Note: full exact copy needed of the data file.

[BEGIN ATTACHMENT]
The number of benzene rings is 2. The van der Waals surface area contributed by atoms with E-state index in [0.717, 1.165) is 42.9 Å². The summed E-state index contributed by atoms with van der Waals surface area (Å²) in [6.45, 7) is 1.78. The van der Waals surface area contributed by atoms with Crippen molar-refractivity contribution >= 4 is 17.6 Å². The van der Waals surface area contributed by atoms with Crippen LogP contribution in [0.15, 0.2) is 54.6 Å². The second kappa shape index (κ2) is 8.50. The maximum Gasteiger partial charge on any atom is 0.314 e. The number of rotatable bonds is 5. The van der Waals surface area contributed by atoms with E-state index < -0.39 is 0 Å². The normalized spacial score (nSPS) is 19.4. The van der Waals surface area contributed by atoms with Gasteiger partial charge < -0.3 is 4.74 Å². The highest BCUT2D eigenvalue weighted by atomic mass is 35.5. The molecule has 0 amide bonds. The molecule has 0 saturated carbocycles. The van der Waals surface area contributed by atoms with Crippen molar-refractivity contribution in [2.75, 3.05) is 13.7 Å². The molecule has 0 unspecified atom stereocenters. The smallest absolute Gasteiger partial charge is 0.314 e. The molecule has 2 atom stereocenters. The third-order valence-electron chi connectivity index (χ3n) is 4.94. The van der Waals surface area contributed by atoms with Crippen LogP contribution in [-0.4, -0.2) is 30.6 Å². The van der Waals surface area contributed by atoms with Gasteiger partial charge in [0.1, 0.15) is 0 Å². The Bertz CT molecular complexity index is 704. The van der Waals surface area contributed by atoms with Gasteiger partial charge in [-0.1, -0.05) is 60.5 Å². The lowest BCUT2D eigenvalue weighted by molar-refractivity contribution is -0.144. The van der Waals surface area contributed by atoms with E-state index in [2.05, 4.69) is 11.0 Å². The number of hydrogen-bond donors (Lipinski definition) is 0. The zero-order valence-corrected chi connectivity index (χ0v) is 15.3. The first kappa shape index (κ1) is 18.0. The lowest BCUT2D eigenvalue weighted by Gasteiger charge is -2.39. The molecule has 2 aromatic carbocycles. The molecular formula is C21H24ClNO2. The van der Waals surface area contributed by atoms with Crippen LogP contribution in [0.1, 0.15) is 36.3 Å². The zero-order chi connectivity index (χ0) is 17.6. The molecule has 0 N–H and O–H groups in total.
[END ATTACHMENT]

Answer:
The number of benzene rings is 2. The van der Waals surface area contributed by atoms with E-state index in [0.717, 1.165) is 42.9 Å². The summed E-state index contributed by atoms with van der Waals surface area (Å²) in [6.45, 7) is 1.78. The van der Waals surface area contributed by atoms with Crippen molar-refractivity contribution >= 4 is 17.6 Å². The van der Waals surface area contributed by atoms with Crippen LogP contribution in [0.15, 0.2) is 54.6 Å². The second kappa shape index (κ2) is 8.50. The maximum Gasteiger partial charge on any atom is 0.314 e. The number of rotatable bonds is 5. The van der Waals surface area contributed by atoms with E-state index < -0.39 is 0 Å². The normalized spacial score (nSPS) is 19.4. The van der Waals surface area contributed by atoms with Gasteiger partial charge < -0.3 is 4.74 Å². The highest BCUT2D eigenvalue weighted by atomic mass is 35.5. The molecule has 0 amide bonds. The molecule has 0 saturated carbocycles. The van der Waals surface area contributed by atoms with Crippen molar-refractivity contribution in [2.75, 3.05) is 13.7 Å². The molecule has 0 unspecified atom stereocenters. The smallest absolute Gasteiger partial charge is 0.314 e. The molecule has 2 atom stereocenters. The third-order valence-electron chi connectivity index (χ3n) is 4.94. The van der Waals surface area contributed by atoms with Crippen LogP contribution in [-0.4, -0.2) is 30.6 Å². The van der Waals surface area contributed by atoms with Gasteiger partial charge in [0.1, 0.15) is 0 Å². The Bertz CT molecular complexity index is 704. The van der Waals surface area contributed by atoms with Gasteiger partial charge in [-0.1, -0.05) is 60.5 Å². The lowest BCUT2D eigenvalue weighted by molar-refractivity contribution is -0.144. The van der Waals surface area contributed by atoms with E-state index in [2.05, 4.69) is 11.0 Å². The number of hydrogen-bond donors (Lipinski definition) is 0. The zero-order valence-corrected chi connectivity index (χ0v) is 15.3. The first kappa shape index (κ1) is 18.0. The lowest BCUT2D eigenvalue weighted by Gasteiger charge is -2.39. The molecule has 2 aromatic carbocycles. The molecular formula is C21H24ClNO2. The van der Waals surface area contributed by atoms with Crippen LogP contribution in [0.1, 0.15) is 36.3 Å². The zero-order chi connectivity index (χ0) is 17.6. The molecule has 0 N–H and O–H groups in total.